Here we go again…..up, down, up, down. If this stock market roller coaster ride has you feeling anxious, you’re not alone.
Although the market crash of 2008-2009 is now thankfully in our rear view mirror, for all of us long-term investors that hung in there through the worst of it, starting the New Year off with such high volatility in global stock markets can easily spook even the most seasoned investor.
With all this recent volatility, expect to see lots of financial talking heads making predictions. Some will be dire, some will be optimistic. But at the end of the day, these are guesstimates, at best. Take everything, especially now when emotions are running high, with a grain of salt.
Many markets and asset classes are now in a “correction”. A stock market correction is when prices fall 10% from the all-time high. But - and this is important, corrections are generally temporary price declines interrupting an uptrend in the market. It’s very normal for markets to have one, two and sometimes three corrections in one year, with markets still ending in positive territory at the end of the year.
Once markets began recovering from the 08-09 crash, what we experienced - very low volatility and strong annual performance, year after year after year, was highly unusual.
Although as enjoyable and profitable as it was, it was also dangerous because complacency can easily settle in when markets seem risk-free.
Why do I claim complacency is dangerous? Because it has a habit of causing investors to make rash and emotionally charged decisions once markets become volatile after unusually long periods of relative calm.
With markets rewarding investors so generously while at the same time seeing such low volatility, it’s easy in retrospect to now see how complacency settled into many an investor’s behavior. The remedy for this situation is the big D-discipline.
Do You Have The Discipline Needed To Stick With Your Investment Strategy?
Investing provokes strong emotions. In the face of high market volatility like we’re experiencing now, some investors may find themselves making impulsive decisions or, conversely, becoming paralyzed, unable to implement an investment strategy or to rebalance a portfolio as needed.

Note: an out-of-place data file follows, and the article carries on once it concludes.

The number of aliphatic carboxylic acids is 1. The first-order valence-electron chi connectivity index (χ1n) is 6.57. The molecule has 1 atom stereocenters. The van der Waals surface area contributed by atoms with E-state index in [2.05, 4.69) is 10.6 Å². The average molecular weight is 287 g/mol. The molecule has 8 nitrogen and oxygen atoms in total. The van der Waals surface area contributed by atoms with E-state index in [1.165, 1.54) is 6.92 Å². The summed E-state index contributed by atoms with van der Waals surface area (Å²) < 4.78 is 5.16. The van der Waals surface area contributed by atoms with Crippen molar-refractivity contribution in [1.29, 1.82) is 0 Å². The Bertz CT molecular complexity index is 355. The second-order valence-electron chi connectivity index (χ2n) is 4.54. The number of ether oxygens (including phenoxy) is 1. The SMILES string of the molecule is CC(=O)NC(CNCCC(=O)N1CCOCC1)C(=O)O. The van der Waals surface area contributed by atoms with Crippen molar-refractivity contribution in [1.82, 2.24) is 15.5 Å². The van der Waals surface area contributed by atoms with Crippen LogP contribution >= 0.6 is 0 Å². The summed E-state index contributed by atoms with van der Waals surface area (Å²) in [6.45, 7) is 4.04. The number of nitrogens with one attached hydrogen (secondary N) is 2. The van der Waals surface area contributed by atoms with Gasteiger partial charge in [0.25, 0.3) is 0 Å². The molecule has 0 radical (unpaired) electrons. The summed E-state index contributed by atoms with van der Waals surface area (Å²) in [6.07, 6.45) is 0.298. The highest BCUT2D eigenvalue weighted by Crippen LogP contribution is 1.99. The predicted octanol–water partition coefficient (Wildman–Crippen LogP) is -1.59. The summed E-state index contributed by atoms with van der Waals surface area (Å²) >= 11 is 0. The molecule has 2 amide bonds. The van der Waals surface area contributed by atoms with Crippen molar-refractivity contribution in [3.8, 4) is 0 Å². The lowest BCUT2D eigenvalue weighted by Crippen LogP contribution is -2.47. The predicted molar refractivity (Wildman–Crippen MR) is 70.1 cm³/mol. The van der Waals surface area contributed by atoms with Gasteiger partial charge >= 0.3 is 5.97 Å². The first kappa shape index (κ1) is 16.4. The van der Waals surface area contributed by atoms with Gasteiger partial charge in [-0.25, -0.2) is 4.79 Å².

Discipline and perspective are the qualities that can help you remain committed to your long-term investment strategy. And yes, I know, that is much easier said than done, especially when it comes to something as crucial as your financial security.
In volatile markets, with very visible winners and losers, market-timing (getting out of the market now and at some point getting back in) is a dangerous temptation that you will face head on. The appeal of market-timing is exceptionally strong when you’re feeling over-confident or just the opposite, feeling scared.
What's key to remember if and when you’re feeling tempted to sell in this most recent downturn is this sound guidance from John Bogle, founder of Vanguard:
“Thinking you should get out of your stock allocation (1) then (2) get back in, when? You might be lucky once when you get out, but being lucky twice, knowing when to get back in? Nearly impossible odds to get that right twice."
Abandoning a planned investment strategy can be costly, and research has shown that some of the most significant obstacles you’ll deal with as you do your best to stay on track with your plan are behavioral: the temptation to chase performance, the allure of market-timing and the failure to rebalance.
Practice makes the master. Now’s your time to practice and flex your discipline muscle.
All indications are that 2016 will potentially be a very volatile year in global stock markets, so please prepare yourself for that, buckle up, and do your best to find your sanctuary from the noise. Although we can’t control the markets, we can control our response to what’s happening.
By being in control of your emotions, instead of the other way around, you’ll not only increase your resilience to these ups and downs, you’ll increase your self-confidence which in turn will help you stay on track with your investment plan when the going gets rough.
As I mentioned in the title of this blog, a market decline is temporary while selling at a loss is permanent. If the Vanguard S&P 500 fund that cost $190/share earlier in the year is now ‘on-sale’ for $172, from my perspective, that’s not a crisis to sell, that’s an opportunity to buy.
And as the “Oracle from Omaha”, Warren Buffet likes to remind us:
“Be Fearful When Others Are Greedy and Greedy When Others Are Fearful”